Pneumatophores spring up…

This piece was first published in Wet Ink magazine – Summer 2009 and is a reflective essay on paddling Moona Moona Creek near Huskisson. One of my favourite paddling spots with clear water, interesting scenery and an abundance of bird life.

The morning light is filtered by the clouds, dark brooding layers build over the mountains, yet here, beside the creek, there is a contemplative calm as I slide my kayak into the still waters of Moona Creek.

As I paddle upstream, rusted tin signs marking expired oyster leases hang dejectedly from the mangroves. Today, those oyster’s descendents continue to embed themselves in a muddy womb. Sharing the oyster’s pasture whelk shells resembling whipped ice-cream lay scattered throughout the shallows, like autumn leaves fallen to the grass.

In the shallows fish race to and fro, barely visible, their presence is revealed by a slash of water and after ripple, agile mullet torpedo across sandy patches and dive into shadows, a blackfish pokes its head out of a weed patch before retracting quickly. Smudges of activity flit through the waters around me, their owner’s identity remaining unknown.

Rounding a subtle bend in the creek the reflections become stronger, I realise that where the bank vegetation ends and its reflected image begins becomes a blur. Neither image moves, the landscape is bound into that moment of time. Looking into the water all I see are the canopies and upper limbs of the surrounding trees. I see, and then feel myself drawn into this place, it wraps and holds me until the darting flash of an azure kingfisher jolts me into the present.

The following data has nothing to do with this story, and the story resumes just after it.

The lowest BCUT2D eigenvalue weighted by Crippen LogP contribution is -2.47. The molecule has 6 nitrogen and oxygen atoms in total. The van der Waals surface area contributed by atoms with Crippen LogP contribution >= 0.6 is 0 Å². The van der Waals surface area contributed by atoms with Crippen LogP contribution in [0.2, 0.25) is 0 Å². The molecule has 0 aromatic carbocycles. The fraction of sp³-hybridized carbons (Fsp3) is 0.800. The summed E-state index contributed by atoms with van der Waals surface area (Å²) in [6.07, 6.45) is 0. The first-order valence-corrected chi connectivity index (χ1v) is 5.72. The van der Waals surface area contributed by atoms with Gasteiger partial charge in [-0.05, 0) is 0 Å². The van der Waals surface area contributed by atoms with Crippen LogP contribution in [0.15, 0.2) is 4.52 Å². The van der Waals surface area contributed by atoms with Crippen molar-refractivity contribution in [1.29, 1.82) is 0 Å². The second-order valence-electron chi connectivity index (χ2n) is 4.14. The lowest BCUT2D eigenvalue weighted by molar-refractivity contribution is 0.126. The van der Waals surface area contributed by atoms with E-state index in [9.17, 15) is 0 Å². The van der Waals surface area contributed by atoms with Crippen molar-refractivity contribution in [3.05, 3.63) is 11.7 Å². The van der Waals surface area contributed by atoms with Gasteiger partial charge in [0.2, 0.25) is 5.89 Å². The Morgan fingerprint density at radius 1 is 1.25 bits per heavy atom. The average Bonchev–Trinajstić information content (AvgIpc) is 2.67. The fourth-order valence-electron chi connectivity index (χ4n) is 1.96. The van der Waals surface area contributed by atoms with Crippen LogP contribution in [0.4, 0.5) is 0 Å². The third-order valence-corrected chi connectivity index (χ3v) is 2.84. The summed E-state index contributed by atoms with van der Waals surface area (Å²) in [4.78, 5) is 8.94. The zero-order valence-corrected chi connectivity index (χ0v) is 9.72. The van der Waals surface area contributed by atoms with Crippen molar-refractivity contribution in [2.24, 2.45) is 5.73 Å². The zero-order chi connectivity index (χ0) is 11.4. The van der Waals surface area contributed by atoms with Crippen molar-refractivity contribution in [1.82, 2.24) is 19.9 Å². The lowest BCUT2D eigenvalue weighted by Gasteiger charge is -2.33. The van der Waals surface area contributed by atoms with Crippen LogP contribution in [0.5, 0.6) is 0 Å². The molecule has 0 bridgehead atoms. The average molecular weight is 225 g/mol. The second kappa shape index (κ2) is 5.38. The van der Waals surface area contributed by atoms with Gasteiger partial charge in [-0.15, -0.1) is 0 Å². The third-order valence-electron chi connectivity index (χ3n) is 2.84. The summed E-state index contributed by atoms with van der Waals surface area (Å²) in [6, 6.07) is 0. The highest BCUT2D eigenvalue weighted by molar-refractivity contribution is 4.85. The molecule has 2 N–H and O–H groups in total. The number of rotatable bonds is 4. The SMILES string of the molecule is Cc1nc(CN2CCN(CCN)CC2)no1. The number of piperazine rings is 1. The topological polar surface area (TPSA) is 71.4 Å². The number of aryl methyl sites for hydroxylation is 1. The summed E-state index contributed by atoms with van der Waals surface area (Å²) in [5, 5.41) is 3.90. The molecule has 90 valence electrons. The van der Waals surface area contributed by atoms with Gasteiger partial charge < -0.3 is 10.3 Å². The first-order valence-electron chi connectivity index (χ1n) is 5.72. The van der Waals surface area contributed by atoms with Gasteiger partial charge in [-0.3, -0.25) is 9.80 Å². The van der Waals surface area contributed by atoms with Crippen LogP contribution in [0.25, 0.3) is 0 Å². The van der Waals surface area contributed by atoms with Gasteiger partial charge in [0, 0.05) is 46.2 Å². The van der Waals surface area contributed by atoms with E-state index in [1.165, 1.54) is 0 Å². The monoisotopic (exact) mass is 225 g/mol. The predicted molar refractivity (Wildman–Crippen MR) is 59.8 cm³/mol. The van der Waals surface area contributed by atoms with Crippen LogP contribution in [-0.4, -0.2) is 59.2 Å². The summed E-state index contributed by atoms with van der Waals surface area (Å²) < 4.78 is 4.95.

The creek weaves and winds like a maze, the main channel is surrounded by mangroves and smaller channels send their tentacles pushing through the banks and reeds, cutting through the sandy soils. They are placid now but in times of heavy rain these channels flow with vigour. I have seen aerial photograph of the creek, its kilometres of length tightly packed into an intricate spiders web. To unwind and measure the coils of its travels would be an interesting mathematical project.

At the upper limits of my paddle the creek is still, very still. The waters turn darker and deeper, tannins from fallen leaves stain the water, I am paddling in a well brewed cup of tea. Bubbles rest on the surface, there is no wind, no movement. The bubbles and water lie frozen, as though a spell has been cast and they are locked as one, guarded by sedges and grassy banks.

From the water to the sky, smudges of cloud rain over me, the overcast day accentuates the silvers and greys of their floating form, their splodges of wet ink stain the waters.

I linger on my return where the creek narrows and a fallen casuarina tree provides shelter for many fish. Around the snag small mullet skip back and forth on the surface, while cautious bream and blackfish linger in the shadows, ebbing and flowing with the current. The barren trunk and limbs of the casuarina, now devoid of delicate comb like leaves acts as a sanctuary. A staging post for juvenile fish as they mature and grow, until, with the currents in their favour, they run out to the bay and take their place in nature’s grand adventure.